Nearly $800M from the American Recovery and Reinvestment Act is being provided to hasten biofuel development through research and commercialization incentives through the U.S. Department of Energy Biomass Program. New and old biorefineries as well as key research towards ethanol and other advanced biofuels will receive much-called for assistance to urge onwards new energy sources, like biofuel from algae.
The majority of the funding ($480 million) will be going to integrated biorefinery projects at pilot and demonstration stages and the DOE anticipates making 10 to 20 awards of either $25 or $50M (depending on scale). The ARRA package will assist ethanol and advanced biofuel companies, an industry that has suffered from the economic downturn. For commercial-scale biorefinery projects, $176.5 million will be provided to two or more previous companies that previously received DOE funding.
Last year, three small-scale biorefineries were recognized in Maine, Tenessee and Kentucky, and one of the projects was supported by a grant of up to $30 million towards a cellulosic ethanol plant in Kentucky, by EcoFin (a subsidiar of Alltech) which, in addition to using switchgrass and corn cobs, will also be rely on algae for biodiesel production.
As of March 2009, DOE funded projects numbered six commercial opportunities, with two halted in 2008 due to the economic downturn, and ten demonstration projects, only four of which are currently in development. Some of the companies the DOE funded in 2008 who are currently developing ethanol and other biofuels include Pacific Ethanol, NewPage, Flambeau River Biofuel and Mascoma. In 2007, South Dakota-based Broin-POET, the nation’s largest ethanol maker, began work with the DOE to create a commercial cellulosic ethanol biorefinery.
The program dedicates $130 million to research, $20 million of which is going directly towards ethanol research on high octane E85 fuel, potential impacts of higher ethanol blends and upgrading distribution. The Biomass Program will also be funding research towards sustainability research, compatible biofuels and, specifically, algal biofuels.
Algal biofuel is growing as an industry—the green dream of transforming excess CO2 into energy seems well within grasp, with numerous companies who have successfully transformed it into biodiesel and ethanol. Algae could even serve as an answer to coal emissions, as an algae production facility could potentially absorb emissions from a nearby coal-fired power plant.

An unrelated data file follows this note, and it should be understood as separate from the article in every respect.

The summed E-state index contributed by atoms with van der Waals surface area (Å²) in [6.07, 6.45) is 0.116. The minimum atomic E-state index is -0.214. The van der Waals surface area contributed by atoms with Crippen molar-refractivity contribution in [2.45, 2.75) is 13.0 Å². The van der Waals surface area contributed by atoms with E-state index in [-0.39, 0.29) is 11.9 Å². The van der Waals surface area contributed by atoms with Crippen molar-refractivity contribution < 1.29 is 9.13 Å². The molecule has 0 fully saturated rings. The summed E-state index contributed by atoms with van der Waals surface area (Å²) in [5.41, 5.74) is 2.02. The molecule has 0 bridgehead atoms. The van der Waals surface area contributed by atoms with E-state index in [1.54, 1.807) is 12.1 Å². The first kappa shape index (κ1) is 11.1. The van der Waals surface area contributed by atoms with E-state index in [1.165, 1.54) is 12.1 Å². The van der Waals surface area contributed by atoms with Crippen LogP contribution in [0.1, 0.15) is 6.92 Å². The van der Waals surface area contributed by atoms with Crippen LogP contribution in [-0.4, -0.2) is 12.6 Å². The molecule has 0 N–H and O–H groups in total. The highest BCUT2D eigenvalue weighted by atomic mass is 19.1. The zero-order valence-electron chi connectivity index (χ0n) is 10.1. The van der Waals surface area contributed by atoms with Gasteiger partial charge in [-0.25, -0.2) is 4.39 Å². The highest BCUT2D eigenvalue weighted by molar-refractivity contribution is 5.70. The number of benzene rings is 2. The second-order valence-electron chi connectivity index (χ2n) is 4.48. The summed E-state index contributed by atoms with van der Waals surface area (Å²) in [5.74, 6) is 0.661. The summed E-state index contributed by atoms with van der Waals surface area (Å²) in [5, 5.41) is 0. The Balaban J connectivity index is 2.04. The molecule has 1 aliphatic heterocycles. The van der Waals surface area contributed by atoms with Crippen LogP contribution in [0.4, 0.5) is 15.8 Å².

Last year, the first commercial algae-to-biofuels facility was brought online by PetroSun and algal biofuel that has continued to grow in popularity. Montana and Utah State Universities are continuing a three-year study on algae-to-biodiesel production and are focusing on identifying algae oil that is 30-50% oil by weight, and Inventure Chemical is working on an algae-to-jet fuel product and has created algae-based fuel in small tests.
In Redmond, Washington a new strategy has been developed by Bionvitas, which uses Light Immersion Technology to grow algae in a much denser fashion. Typically, algae eventually grows dense enough so that sunlight is blocked by sheer surface density—Bionavitas has conquered this by inserting acrylic rods that reflect light to underwater areas up to a meter.
A company researching alternative and renewable energy technologies, Diversified Energy Corporation, is working on a conversion process that will convert renewable oil to fuels that are identical to petroleum. Diversified Energy is also working on a scalable biomass cultivation system using algae. Sapphire Energy, which captured more than half of VC investments in 2008 towards microalgae-biofuel development, promise to deliver one billion gallons of algal biofuel a year by 2025. Sapphire has also had a successful test with Continental Airlines with a half bio-fuel and half-jet fuel blend.
North of Sapphire in San Francisco is Solazyme , a company working to create more efficient algae that will result in improved biofuel yields and who has partnered with Chevron. Successful for already two years at fermenting algae through a process in the dark using sugars as a feedstock in their facilities, Solazyme’s work produces B100 Soladiesel that has lower lifecycle greenhouse gas emissions than soy biodiesel, according to Lifecycle Associates.
"Algae are amazing. The molecules they make naturally would blow your mind. They make long chain hydrocarbons naturally—we’re taking that capability and enhancing that,” said Jonathan Wolfson, CEO of Solazyme.
Algae are a non-food supply that require mostly water and sunlight, can be grown in a multitude of locations, and could become a critical feedstock for replacing fossil fuels. Feedstocks like vegetable oil or animal fat are constrained, ultimately, by overhead costs and availability, but when supplemented with alternatives (like algae) the U.S. can begin to reduce its fossil fuel dependency.